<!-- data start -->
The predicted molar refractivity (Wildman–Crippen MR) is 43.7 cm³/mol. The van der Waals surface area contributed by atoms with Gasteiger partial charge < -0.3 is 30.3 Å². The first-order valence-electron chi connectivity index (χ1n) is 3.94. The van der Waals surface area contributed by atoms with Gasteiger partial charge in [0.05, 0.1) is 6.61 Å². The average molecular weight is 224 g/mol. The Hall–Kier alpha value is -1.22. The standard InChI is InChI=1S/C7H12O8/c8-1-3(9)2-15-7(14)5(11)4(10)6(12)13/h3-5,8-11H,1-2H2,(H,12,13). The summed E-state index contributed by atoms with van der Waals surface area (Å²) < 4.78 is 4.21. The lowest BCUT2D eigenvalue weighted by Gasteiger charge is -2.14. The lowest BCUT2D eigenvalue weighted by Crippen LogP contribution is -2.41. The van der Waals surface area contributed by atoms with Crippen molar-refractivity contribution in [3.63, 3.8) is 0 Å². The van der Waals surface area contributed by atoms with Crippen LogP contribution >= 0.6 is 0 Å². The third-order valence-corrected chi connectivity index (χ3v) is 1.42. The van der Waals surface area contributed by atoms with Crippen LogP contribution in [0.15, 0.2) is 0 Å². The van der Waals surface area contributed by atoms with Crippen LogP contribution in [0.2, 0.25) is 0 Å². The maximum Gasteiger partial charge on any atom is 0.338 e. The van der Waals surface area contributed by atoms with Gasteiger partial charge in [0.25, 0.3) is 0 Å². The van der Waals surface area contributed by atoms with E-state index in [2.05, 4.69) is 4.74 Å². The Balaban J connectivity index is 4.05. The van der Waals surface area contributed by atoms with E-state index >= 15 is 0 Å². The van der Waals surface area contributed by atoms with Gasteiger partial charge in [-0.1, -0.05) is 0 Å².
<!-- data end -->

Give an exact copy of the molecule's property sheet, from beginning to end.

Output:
The predicted molar refractivity (Wildman–Crippen MR) is 43.7 cm³/mol. The van der Waals surface area contributed by atoms with Gasteiger partial charge < -0.3 is 30.3 Å². The first-order valence-electron chi connectivity index (χ1n) is 3.94. The van der Waals surface area contributed by atoms with Gasteiger partial charge in [0.05, 0.1) is 6.61 Å². The average molecular weight is 224 g/mol. The Hall–Kier alpha value is -1.22. The standard InChI is InChI=1S/C7H12O8/c8-1-3(9)2-15-7(14)5(11)4(10)6(12)13/h3-5,8-11H,1-2H2,(H,12,13). The summed E-state index contributed by atoms with van der Waals surface area (Å²) < 4.78 is 4.21. The lowest BCUT2D eigenvalue weighted by Gasteiger charge is -2.14. The lowest BCUT2D eigenvalue weighted by Crippen LogP contribution is -2.41. The van der Waals surface area contributed by atoms with Crippen molar-refractivity contribution in [3.63, 3.8) is 0 Å². The van der Waals surface area contributed by atoms with Crippen LogP contribution >= 0.6 is 0 Å². The third-order valence-corrected chi connectivity index (χ3v) is 1.42. The van der Waals surface area contributed by atoms with Crippen LogP contribution in [0.15, 0.2) is 0 Å². The van der Waals surface area contributed by atoms with Crippen LogP contribution in [0.2, 0.25) is 0 Å². The maximum Gasteiger partial charge on any atom is 0.338 e. The van der Waals surface area contributed by atoms with Gasteiger partial charge in [0.25, 0.3) is 0 Å². The van der Waals surface area contributed by atoms with E-state index in [2.05, 4.69) is 4.74 Å². The Balaban J connectivity index is 4.05. The van der Waals surface area contributed by atoms with E-state index >= 15 is 0 Å². The van der Waals surface area contributed by atoms with Gasteiger partial charge in [-0.1, -0.05) is 0 Å².